In addition to the PD revisions, changes have also been made that restrict the ability of local planning authorities (LPAs) to impose Article 4 (A4) directions, which in effect enable them to exempt specific areas from PD rights to stop unwanted development. The government’s stated desire is to restrict the use of this power to the smallest possible geographical area. In a written ministerial statement issued on 1st July the MHCLG Secretary of State announced the government would be restricting the specific circumstances LPAs could make an A4 direction. Accordingly, ahead of the publication of a revised version of the NPPF (issued on 20th July) the ministerial statement provides the wording of the revised policy for A4s which LPAs should follow when considering new A4 directions. LPAs are required to notify the Secretary of State of all new A4 directions and Robert Jenrick’s statement warns that MHCLG officials have been instructed “to look closely at all new Article 4 directions to check that they comply with the new policy, and I will consider exercising my power to intervene if they do not.”
There seems little doubt that the future ability for LPAs to proactively plan for their town centres has been affected by the change in planning related powers. Time will, of course, tell what the longer-term impacts of the pandemic, our increasing reliance on delivery drivers and these changes to PD rights and use of A4 will be. Whilst the government committed to producing a broad impact assessment on the effects of new PD rights last year, as yet there isn’t a timeframe for this.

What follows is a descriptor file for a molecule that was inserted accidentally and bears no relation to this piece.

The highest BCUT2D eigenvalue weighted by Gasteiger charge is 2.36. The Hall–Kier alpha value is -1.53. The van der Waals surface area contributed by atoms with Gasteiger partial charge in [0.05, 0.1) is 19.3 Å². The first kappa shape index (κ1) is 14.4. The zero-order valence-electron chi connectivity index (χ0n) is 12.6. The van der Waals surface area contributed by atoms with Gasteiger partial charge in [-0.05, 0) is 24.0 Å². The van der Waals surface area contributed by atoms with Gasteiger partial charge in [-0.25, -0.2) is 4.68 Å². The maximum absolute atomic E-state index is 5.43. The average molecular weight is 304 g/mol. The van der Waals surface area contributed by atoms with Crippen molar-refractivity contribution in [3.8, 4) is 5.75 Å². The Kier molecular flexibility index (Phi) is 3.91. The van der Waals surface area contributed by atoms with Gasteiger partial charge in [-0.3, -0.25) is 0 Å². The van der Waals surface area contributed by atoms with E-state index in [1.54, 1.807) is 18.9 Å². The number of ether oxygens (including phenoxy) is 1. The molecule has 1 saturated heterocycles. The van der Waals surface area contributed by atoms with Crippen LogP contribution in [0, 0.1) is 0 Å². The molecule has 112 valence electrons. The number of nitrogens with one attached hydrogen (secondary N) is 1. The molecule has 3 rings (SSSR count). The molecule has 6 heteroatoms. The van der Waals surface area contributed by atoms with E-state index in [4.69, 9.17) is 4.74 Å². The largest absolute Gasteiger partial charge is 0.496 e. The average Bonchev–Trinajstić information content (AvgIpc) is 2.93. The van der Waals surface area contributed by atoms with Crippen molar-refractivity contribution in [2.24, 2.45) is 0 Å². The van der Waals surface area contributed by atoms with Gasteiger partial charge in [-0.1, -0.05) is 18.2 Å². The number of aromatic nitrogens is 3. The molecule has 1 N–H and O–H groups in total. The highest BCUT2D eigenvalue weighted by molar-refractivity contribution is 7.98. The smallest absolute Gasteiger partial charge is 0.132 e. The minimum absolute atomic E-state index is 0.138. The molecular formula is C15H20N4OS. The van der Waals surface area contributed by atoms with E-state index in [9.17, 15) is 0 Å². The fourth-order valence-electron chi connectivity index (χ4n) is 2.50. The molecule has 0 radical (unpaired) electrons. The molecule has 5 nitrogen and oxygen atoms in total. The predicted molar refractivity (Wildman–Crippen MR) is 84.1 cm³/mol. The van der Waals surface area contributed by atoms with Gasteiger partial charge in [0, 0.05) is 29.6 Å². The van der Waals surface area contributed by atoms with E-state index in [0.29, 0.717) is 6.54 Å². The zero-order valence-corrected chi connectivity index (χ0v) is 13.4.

The Housing, Communities and Local Government Committee, in a report published on 22nd July, reviews the significant changes to permitted development rights and the use class system. The report recognises that the objective of the changes is to revitalise high streets and boost housing delivery by making it easier for landlords and developers to change the use of buildings and respond more flexibly to changing demand. However, in their report, the select committee - comprising a cross party group of MPs - recommends that the Government pauses any further extensions of permitted development rights for change of use to residential, including the new class MA right, due to take effect on 1 August, and first conducts a review of their role within the wider planning system.
Associate Director Planning Policy, Capita
Ken is our national lead for planning policy. Working at regional and local authority levels for over 30 years on strategic planning, development plans and planning casework, Ken has extensive experience of the English planning system. From 1987 until 2010 as a Civil Servant on pan-London issues, then at Enfield Council and Epping Forest District Council.